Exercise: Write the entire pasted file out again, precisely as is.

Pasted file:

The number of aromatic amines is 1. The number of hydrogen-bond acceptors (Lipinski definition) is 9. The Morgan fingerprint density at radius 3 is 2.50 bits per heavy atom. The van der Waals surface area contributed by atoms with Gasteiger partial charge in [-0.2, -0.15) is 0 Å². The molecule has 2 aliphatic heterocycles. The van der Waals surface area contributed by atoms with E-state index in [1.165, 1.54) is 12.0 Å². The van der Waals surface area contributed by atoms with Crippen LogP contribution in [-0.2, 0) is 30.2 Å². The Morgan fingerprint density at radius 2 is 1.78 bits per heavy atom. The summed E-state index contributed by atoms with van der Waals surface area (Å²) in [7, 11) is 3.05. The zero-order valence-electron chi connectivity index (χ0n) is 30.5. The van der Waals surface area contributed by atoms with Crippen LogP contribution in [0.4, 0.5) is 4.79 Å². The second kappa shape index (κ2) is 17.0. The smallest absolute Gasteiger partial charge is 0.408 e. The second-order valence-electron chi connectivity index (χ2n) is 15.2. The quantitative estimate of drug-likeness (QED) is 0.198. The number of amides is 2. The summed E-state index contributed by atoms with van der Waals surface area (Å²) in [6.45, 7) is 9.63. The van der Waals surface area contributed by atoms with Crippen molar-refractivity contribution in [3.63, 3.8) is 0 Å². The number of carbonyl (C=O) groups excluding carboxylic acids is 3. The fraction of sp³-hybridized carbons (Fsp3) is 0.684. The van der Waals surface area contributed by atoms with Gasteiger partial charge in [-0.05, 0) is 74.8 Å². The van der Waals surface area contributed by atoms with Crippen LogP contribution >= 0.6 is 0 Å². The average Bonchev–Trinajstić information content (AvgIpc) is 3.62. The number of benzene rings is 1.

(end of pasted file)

The number of aromatic amines is 1. The number of hydrogen-bond acceptors (Lipinski definition) is 9. The Morgan fingerprint density at radius 3 is 2.50 bits per heavy atom. The van der Waals surface area contributed by atoms with Gasteiger partial charge in [-0.2, -0.15) is 0 Å². The molecule has 2 aliphatic heterocycles. The van der Waals surface area contributed by atoms with E-state index in [1.165, 1.54) is 12.0 Å². The van der Waals surface area contributed by atoms with Crippen LogP contribution in [-0.2, 0) is 30.2 Å². The Morgan fingerprint density at radius 2 is 1.78 bits per heavy atom. The summed E-state index contributed by atoms with van der Waals surface area (Å²) in [7, 11) is 3.05. The zero-order valence-electron chi connectivity index (χ0n) is 30.5. The van der Waals surface area contributed by atoms with Crippen LogP contribution in [0.4, 0.5) is 4.79 Å². The second kappa shape index (κ2) is 17.0. The smallest absolute Gasteiger partial charge is 0.408 e. The second-order valence-electron chi connectivity index (χ2n) is 15.2. The quantitative estimate of drug-likeness (QED) is 0.198. The number of amides is 2. The summed E-state index contributed by atoms with van der Waals surface area (Å²) in [6.45, 7) is 9.63. The van der Waals surface area contributed by atoms with Crippen molar-refractivity contribution in [3.63, 3.8) is 0 Å². The number of carbonyl (C=O) groups excluding carboxylic acids is 3. The fraction of sp³-hybridized carbons (Fsp3) is 0.684. The van der Waals surface area contributed by atoms with Gasteiger partial charge in [-0.05, 0) is 74.8 Å². The van der Waals surface area contributed by atoms with Crippen LogP contribution >= 0.6 is 0 Å². The average Bonchev–Trinajstić information content (AvgIpc) is 3.62. The number of benzene rings is 1.